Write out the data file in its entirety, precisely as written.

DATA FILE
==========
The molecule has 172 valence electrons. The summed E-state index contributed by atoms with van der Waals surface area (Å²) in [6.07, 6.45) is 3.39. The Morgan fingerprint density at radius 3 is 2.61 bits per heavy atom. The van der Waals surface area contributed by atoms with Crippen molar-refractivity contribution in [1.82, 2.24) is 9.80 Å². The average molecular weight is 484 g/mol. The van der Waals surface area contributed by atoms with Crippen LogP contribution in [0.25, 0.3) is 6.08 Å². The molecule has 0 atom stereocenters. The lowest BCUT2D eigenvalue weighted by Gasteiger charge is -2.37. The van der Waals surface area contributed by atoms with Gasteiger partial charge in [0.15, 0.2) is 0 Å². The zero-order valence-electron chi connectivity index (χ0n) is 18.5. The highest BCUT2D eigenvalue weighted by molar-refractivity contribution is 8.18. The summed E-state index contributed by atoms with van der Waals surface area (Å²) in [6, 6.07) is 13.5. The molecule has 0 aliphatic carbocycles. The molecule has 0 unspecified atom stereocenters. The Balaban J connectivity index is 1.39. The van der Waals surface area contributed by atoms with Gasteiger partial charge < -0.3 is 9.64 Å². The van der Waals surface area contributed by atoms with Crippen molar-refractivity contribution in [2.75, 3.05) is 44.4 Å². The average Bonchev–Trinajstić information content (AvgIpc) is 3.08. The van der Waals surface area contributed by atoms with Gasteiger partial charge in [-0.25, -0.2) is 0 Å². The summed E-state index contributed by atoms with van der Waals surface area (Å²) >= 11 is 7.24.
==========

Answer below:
The molecule has 172 valence electrons. The summed E-state index contributed by atoms with van der Waals surface area (Å²) in [6.07, 6.45) is 3.39. The Morgan fingerprint density at radius 3 is 2.61 bits per heavy atom. The van der Waals surface area contributed by atoms with Crippen molar-refractivity contribution in [1.82, 2.24) is 9.80 Å². The average molecular weight is 484 g/mol. The van der Waals surface area contributed by atoms with Crippen LogP contribution in [0.25, 0.3) is 6.08 Å². The molecule has 0 atom stereocenters. The lowest BCUT2D eigenvalue weighted by Gasteiger charge is -2.37. The van der Waals surface area contributed by atoms with Gasteiger partial charge in [0.15, 0.2) is 0 Å². The zero-order valence-electron chi connectivity index (χ0n) is 18.5. The highest BCUT2D eigenvalue weighted by molar-refractivity contribution is 8.18. The summed E-state index contributed by atoms with van der Waals surface area (Å²) in [6, 6.07) is 13.5. The molecule has 0 aliphatic carbocycles. The molecule has 0 unspecified atom stereocenters. The Balaban J connectivity index is 1.39. The van der Waals surface area contributed by atoms with Gasteiger partial charge < -0.3 is 9.64 Å². The van der Waals surface area contributed by atoms with Crippen molar-refractivity contribution in [2.75, 3.05) is 44.4 Å². The average Bonchev–Trinajstić information content (AvgIpc) is 3.08. The van der Waals surface area contributed by atoms with Gasteiger partial charge in [-0.25, -0.2) is 0 Å². The summed E-state index contributed by atoms with van der Waals surface area (Å²) >= 11 is 7.24.